Spain is big
Spain is a very large country with all kinds of varied attractions and many different regions. Do you want to be by the sea? In a city? Or in the mountains? Want lively nightlife? Or peace and quiet in the remote countryside? Do you want to immerse yourself in Spanish culture, or have plenty of other Brits around? You can do any of these in Spain.
If you are relocating to Spain, you can get quotes from international removal companies that can help you with your move through reallymoving.com.
It can get cold
It’s not all sun, sea and sand! Being such a large country, Spain’s climate does vary from region to region. In the North, it has a temperate climate, with mild winters and warm summers. Down South, close to Africa, it can get very hot indeed. Central Spain, far from the modifying effects of the ocean, tends to experience uncomfortable extremes of hot and cold. Don’t forget, you can ski in the Pyrenees, the Sierra Nevada and even in the area around Madrid.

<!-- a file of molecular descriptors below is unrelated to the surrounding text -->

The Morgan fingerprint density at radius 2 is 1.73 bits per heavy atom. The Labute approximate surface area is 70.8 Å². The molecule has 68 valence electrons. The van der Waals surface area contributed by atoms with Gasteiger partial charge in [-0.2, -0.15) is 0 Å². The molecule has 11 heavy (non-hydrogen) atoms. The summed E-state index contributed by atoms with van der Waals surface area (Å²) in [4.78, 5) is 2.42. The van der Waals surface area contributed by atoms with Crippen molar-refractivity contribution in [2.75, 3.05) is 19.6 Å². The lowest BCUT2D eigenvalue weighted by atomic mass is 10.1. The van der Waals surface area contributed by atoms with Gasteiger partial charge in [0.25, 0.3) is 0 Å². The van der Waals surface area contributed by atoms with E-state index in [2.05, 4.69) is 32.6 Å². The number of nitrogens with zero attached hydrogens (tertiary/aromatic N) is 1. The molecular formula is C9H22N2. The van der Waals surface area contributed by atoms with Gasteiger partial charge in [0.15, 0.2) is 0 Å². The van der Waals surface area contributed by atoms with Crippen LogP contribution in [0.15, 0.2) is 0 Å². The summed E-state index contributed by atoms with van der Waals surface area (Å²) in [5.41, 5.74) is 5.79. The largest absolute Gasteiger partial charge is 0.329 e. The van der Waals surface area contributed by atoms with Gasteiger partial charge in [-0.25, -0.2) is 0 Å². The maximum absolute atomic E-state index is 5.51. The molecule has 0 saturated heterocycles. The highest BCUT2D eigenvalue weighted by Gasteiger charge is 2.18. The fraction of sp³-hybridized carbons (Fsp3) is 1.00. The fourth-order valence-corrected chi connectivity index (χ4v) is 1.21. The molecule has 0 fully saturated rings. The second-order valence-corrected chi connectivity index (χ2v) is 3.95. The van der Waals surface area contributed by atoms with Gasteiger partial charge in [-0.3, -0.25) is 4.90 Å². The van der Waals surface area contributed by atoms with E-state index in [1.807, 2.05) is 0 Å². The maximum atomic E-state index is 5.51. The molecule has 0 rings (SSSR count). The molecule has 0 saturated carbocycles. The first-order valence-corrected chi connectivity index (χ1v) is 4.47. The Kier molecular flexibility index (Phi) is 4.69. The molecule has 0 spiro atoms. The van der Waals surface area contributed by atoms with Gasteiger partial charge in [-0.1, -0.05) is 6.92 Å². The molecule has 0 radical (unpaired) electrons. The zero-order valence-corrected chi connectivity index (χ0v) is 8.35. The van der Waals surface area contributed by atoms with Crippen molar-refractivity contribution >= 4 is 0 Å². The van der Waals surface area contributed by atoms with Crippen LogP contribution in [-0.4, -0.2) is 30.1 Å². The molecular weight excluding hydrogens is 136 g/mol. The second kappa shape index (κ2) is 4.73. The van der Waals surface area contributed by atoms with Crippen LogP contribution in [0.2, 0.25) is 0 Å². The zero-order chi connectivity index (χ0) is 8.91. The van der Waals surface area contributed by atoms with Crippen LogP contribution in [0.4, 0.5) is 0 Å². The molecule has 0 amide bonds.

Do you need an income?
Many expats settling in Spain are retired, but by no means all. Finding a job in Spain will require research; starting your own business will need an even greater amount of thought and planning, and maybe some fact-finding trips. It’s preferable to get things lined up before you go. If you don’t do this, do make sure you have enough money to live for at least six months while you find a job and establish yourself. As an EU citizen, you won’t need a work permit to find employment but you will need to obtain a social security number to be able to work in Spain – these can be acquired from your local Oficina de Seguridad Social. Your gestor will be able to help you with this if you do not speak Spanish.
If you are moving to Spain and plan to live on your British pension, remember that there will always be fluctuations between the British pound and the Euro. This chart shows you how the value of the pound has sunk against the Euro so you need to be prepared to deal with this.
How is your Spanish?